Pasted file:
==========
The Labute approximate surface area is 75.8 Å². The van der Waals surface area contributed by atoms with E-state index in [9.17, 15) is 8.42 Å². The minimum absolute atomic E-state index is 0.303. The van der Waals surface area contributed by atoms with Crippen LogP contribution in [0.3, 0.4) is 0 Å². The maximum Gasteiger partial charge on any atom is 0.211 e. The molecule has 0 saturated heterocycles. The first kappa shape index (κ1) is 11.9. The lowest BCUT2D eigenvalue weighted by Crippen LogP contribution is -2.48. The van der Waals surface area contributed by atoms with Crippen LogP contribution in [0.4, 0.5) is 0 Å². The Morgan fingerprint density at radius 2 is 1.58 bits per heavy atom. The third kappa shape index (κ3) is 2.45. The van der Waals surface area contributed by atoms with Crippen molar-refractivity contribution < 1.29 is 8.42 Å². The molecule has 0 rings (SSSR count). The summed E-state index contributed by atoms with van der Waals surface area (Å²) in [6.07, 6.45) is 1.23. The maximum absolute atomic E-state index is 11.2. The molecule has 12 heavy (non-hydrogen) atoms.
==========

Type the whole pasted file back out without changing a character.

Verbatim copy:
The Labute approximate surface area is 75.8 Å². The van der Waals surface area contributed by atoms with E-state index in [9.17, 15) is 8.42 Å². The minimum absolute atomic E-state index is 0.303. The van der Waals surface area contributed by atoms with Crippen LogP contribution in [0.3, 0.4) is 0 Å². The maximum Gasteiger partial charge on any atom is 0.211 e. The molecule has 0 saturated heterocycles. The first kappa shape index (κ1) is 11.9. The lowest BCUT2D eigenvalue weighted by Crippen LogP contribution is -2.48. The van der Waals surface area contributed by atoms with Crippen LogP contribution in [0.4, 0.5) is 0 Å². The Morgan fingerprint density at radius 2 is 1.58 bits per heavy atom. The third kappa shape index (κ3) is 2.45. The van der Waals surface area contributed by atoms with Crippen molar-refractivity contribution < 1.29 is 8.42 Å². The molecule has 0 rings (SSSR count). The summed E-state index contributed by atoms with van der Waals surface area (Å²) in [6.07, 6.45) is 1.23. The maximum absolute atomic E-state index is 11.2. The molecule has 12 heavy (non-hydrogen) atoms.